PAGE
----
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All systems go as learners in some grades return

Most schools across the city on Monday welcomed back Gr 7 and Gr 12 learners with only the proverbial ‘open arms’, amid strict measures to curb the spread of Covid-19.

POLOKWANE – Learners across the country last attended school on 18 March, when term one was cut short by the announcement of a State of National Disaster, which resulted in a lockdown. From a visit to some schools, it was evident that there is a ‘new normal’ in town: learners, teachers and staff were continuously sanitising their hands, had their temperatures screened and were found to practice social distancing.

While the situation in the city seemed to be on par, schools in more rural areas had not been so fortunate, according to the Provincial Secretary of the South African Democratic Teachers Union (Sadtu), Sowell Tjebane. He reported that some schools still needed protective equipment, and that issues of water and sanitation remained problematic.


Matazima Mweli, the Director-General, in a presentation last week confirmed that 21 out of 453 schools in the province received mobile toilets, with the remainder being delivered this week. Basic Education Minister, Angie Motshekga earlier announced that the 2020 school year calendar is being revised.

In terms of the city’s private schools, both Mitchell House and Northern Muslim School requested learners to stay at home this week after a learner at Mitchell House tested positive for Covid-19.

The Principal at Northern Muslim School, Lowe Kruger said in a letter that an emergency decision had to be made to temporarily close the school, after they had earlier re-opened for certain grades. The decision, he said was taken in the best interest of learners and staff. “We received information that a learner from another school had tested positive. After an investigation it was found that one of our learners who was present at school last week, has a sibling who was in direct contact with the learner who tested positive,” Kruger said.

He said they recommended that all learners and staff who had been present at school self-isolate, in accordance with Covid-19 protocol. “During the closure period, the school will again proceed with deep cleaning and sanitising of our premises, while learning continues online. We appeal to one and all not to panic. Parents should not hesitate to contact the school should they require any assistance further,” he said.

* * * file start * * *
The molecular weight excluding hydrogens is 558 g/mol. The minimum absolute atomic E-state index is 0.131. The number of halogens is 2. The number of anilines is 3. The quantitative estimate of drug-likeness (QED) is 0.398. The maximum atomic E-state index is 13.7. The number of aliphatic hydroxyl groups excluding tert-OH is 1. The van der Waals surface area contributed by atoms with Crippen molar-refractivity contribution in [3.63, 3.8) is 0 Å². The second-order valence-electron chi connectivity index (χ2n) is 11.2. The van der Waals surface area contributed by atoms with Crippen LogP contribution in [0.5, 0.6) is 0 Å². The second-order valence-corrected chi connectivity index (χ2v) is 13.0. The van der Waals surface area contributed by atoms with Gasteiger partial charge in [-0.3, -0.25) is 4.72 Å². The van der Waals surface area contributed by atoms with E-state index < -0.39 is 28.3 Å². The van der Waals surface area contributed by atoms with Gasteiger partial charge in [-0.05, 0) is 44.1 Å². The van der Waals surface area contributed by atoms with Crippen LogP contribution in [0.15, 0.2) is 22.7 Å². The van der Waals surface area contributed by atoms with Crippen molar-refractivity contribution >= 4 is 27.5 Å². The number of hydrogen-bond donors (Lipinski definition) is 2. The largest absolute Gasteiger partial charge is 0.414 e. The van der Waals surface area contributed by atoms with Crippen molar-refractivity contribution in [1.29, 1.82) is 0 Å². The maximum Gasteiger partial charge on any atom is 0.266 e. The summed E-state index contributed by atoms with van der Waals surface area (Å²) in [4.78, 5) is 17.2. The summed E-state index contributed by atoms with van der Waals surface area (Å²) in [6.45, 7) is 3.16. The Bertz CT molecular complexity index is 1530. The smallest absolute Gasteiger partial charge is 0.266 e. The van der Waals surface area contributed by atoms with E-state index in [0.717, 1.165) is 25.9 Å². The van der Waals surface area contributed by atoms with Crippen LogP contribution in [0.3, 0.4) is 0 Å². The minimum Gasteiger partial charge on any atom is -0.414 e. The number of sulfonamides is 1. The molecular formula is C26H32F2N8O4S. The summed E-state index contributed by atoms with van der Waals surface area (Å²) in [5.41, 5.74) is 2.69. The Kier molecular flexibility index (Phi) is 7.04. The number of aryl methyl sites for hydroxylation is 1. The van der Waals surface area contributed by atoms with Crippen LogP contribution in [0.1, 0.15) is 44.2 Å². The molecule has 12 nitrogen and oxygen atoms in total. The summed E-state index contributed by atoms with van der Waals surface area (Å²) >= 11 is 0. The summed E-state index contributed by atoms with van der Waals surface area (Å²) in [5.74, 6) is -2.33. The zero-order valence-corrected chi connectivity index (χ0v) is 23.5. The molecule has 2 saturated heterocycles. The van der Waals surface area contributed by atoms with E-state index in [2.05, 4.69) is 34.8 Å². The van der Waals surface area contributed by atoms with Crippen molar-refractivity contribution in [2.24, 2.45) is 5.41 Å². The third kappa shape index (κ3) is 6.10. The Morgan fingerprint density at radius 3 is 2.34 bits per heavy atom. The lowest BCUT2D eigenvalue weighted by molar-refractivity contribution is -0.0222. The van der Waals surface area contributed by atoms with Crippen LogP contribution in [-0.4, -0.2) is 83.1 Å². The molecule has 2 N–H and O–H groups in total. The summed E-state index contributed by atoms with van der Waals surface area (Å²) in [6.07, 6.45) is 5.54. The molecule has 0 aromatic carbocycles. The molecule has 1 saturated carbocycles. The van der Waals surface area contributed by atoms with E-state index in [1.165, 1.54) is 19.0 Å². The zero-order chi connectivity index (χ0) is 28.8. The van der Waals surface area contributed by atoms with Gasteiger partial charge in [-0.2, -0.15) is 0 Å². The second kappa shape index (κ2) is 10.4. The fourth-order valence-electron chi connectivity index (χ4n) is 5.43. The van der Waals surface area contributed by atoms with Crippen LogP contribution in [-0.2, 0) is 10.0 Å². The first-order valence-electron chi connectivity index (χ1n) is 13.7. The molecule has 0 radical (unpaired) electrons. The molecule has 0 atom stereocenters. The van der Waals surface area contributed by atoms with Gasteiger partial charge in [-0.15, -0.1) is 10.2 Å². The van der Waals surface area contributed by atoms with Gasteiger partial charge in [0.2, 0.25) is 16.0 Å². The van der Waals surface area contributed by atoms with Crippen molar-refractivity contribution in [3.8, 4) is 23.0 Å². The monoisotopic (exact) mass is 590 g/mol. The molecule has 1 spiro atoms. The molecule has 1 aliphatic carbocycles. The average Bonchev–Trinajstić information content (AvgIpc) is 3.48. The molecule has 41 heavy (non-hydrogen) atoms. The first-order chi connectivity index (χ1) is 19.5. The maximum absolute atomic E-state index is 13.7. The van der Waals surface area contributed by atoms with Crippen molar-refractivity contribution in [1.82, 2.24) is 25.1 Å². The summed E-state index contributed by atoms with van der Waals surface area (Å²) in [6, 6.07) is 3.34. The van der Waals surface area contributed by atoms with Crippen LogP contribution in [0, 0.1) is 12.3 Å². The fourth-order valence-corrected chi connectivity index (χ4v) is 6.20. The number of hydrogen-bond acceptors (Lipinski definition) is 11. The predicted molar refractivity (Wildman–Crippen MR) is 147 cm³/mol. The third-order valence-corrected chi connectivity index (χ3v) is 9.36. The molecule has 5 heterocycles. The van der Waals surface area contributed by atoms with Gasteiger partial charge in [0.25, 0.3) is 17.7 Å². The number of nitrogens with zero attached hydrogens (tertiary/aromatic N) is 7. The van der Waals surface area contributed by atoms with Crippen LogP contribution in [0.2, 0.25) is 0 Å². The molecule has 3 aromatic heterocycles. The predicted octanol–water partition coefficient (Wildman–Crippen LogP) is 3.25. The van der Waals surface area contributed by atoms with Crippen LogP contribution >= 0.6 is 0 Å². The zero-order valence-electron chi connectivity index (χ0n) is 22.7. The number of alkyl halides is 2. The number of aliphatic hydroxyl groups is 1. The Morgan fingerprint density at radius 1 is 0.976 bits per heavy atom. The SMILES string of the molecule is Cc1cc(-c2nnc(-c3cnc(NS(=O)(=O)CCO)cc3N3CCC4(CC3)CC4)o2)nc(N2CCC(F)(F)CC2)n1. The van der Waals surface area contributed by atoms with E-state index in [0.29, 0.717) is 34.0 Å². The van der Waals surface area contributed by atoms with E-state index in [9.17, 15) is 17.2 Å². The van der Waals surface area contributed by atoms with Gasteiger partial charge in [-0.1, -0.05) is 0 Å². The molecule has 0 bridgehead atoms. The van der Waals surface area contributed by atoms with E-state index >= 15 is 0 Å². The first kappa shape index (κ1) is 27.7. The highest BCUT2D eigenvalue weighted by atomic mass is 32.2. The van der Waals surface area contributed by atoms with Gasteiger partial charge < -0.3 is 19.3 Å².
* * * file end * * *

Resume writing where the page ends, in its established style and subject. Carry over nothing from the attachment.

Mitchell House Headmaster, Andrew Cook on Tuesday issued a statement thanking parents for their cooperation during the school’s decision to suspend school until proper medical advice and clearance had been given by the Department of Health. This, after a learner who attended class last week, tested positive for Covid-19. “Very little is more important than the health and safety of our learners and all those who work at Mitchell House,” he said. Three representatives from Health visited the school earlier this week, finding the school “exemplary in terms of preparedness”, he added. While the school expected learners back on Wednesday, Cook also highlighted the need not to spread panic.

“May I remind parents and children that this is a virus. No matter what measures we take to prevent it, some of us are going to contract it.” He also reiterated an earlier message from the Health MEC, Phophi Ramathuba, when she said society shouldn’t stigmatise those who contract Covid-19: “There is no stigma attached to those who contract it just as I do not feel stigmatised that Mitchell House has been the first school to suffer in this way. I know that we have taken every precaution that we can, and I am confident that the affected learner did the same,” he concluded.


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